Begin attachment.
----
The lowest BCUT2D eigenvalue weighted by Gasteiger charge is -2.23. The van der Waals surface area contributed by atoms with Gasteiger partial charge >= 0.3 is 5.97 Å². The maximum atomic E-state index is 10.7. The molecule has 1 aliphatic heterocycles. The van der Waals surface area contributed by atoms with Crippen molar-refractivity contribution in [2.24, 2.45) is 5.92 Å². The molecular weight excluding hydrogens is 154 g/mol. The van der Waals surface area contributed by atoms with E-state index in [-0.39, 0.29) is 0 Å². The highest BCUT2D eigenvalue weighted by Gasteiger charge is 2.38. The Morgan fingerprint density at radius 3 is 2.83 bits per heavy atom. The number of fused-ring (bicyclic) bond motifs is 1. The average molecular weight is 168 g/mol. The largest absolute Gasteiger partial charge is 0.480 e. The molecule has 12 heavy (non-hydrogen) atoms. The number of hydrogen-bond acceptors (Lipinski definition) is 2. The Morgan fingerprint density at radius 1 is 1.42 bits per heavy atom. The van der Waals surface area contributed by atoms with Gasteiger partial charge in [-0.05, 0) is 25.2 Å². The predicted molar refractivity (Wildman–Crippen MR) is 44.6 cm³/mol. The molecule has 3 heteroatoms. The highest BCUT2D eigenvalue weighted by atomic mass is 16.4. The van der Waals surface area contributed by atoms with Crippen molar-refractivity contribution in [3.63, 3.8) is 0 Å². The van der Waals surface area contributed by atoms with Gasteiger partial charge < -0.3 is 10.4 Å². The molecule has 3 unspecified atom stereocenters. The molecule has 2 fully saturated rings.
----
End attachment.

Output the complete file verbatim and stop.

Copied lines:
The lowest BCUT2D eigenvalue weighted by Gasteiger charge is -2.23. The van der Waals surface area contributed by atoms with Gasteiger partial charge >= 0.3 is 5.97 Å². The maximum atomic E-state index is 10.7. The molecule has 1 aliphatic heterocycles. The van der Waals surface area contributed by atoms with Crippen molar-refractivity contribution in [2.24, 2.45) is 5.92 Å². The molecular weight excluding hydrogens is 154 g/mol. The van der Waals surface area contributed by atoms with E-state index in [-0.39, 0.29) is 0 Å². The highest BCUT2D eigenvalue weighted by Gasteiger charge is 2.38. The Morgan fingerprint density at radius 3 is 2.83 bits per heavy atom. The number of fused-ring (bicyclic) bond motifs is 1. The average molecular weight is 168 g/mol. The largest absolute Gasteiger partial charge is 0.480 e. The molecule has 12 heavy (non-hydrogen) atoms. The number of hydrogen-bond acceptors (Lipinski definition) is 2. The Morgan fingerprint density at radius 1 is 1.42 bits per heavy atom. The van der Waals surface area contributed by atoms with Gasteiger partial charge in [-0.05, 0) is 25.2 Å². The predicted molar refractivity (Wildman–Crippen MR) is 44.6 cm³/mol. The molecule has 3 heteroatoms. The highest BCUT2D eigenvalue weighted by atomic mass is 16.4. The van der Waals surface area contributed by atoms with Crippen molar-refractivity contribution in [3.63, 3.8) is 0 Å². The van der Waals surface area contributed by atoms with Gasteiger partial charge < -0.3 is 10.4 Å². The molecule has 3 unspecified atom stereocenters. The molecule has 2 fully saturated rings.